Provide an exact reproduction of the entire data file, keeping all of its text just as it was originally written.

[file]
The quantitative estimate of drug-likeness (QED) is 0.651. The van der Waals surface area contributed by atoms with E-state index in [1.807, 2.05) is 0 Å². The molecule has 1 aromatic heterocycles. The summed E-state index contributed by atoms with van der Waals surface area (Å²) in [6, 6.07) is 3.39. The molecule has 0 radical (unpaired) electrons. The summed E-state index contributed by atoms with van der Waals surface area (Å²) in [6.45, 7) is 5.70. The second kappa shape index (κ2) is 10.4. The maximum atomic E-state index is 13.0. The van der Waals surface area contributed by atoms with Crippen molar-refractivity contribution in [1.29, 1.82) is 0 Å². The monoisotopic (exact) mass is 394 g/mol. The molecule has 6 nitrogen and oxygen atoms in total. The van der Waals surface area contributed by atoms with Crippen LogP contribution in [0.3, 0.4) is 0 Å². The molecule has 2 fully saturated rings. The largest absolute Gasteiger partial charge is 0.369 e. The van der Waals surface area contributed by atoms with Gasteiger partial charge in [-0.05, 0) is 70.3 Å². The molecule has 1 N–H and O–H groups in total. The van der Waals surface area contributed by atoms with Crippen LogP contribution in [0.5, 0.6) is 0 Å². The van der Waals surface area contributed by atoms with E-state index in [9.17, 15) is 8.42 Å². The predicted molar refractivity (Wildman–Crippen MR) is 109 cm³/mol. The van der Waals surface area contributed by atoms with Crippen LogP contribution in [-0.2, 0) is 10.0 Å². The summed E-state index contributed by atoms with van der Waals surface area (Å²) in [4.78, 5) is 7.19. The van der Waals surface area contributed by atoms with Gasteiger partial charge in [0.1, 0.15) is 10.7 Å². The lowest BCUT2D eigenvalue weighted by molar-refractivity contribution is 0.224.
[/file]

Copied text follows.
The quantitative estimate of drug-likeness (QED) is 0.651. The van der Waals surface area contributed by atoms with E-state index in [1.807, 2.05) is 0 Å². The molecule has 1 aromatic heterocycles. The summed E-state index contributed by atoms with van der Waals surface area (Å²) in [6, 6.07) is 3.39. The molecule has 0 radical (unpaired) electrons. The summed E-state index contributed by atoms with van der Waals surface area (Å²) in [6.45, 7) is 5.70. The second kappa shape index (κ2) is 10.4. The maximum atomic E-state index is 13.0. The van der Waals surface area contributed by atoms with Crippen molar-refractivity contribution in [1.29, 1.82) is 0 Å². The monoisotopic (exact) mass is 394 g/mol. The molecule has 6 nitrogen and oxygen atoms in total. The van der Waals surface area contributed by atoms with Crippen LogP contribution in [0.3, 0.4) is 0 Å². The molecule has 2 fully saturated rings. The largest absolute Gasteiger partial charge is 0.369 e. The van der Waals surface area contributed by atoms with Gasteiger partial charge in [-0.05, 0) is 70.3 Å². The molecule has 1 N–H and O–H groups in total. The van der Waals surface area contributed by atoms with Crippen LogP contribution in [0.5, 0.6) is 0 Å². The van der Waals surface area contributed by atoms with E-state index in [9.17, 15) is 8.42 Å². The predicted molar refractivity (Wildman–Crippen MR) is 109 cm³/mol. The van der Waals surface area contributed by atoms with Crippen LogP contribution in [-0.2, 0) is 10.0 Å². The summed E-state index contributed by atoms with van der Waals surface area (Å²) in [4.78, 5) is 7.19. The van der Waals surface area contributed by atoms with Gasteiger partial charge in [0.1, 0.15) is 10.7 Å². The lowest BCUT2D eigenvalue weighted by molar-refractivity contribution is 0.224.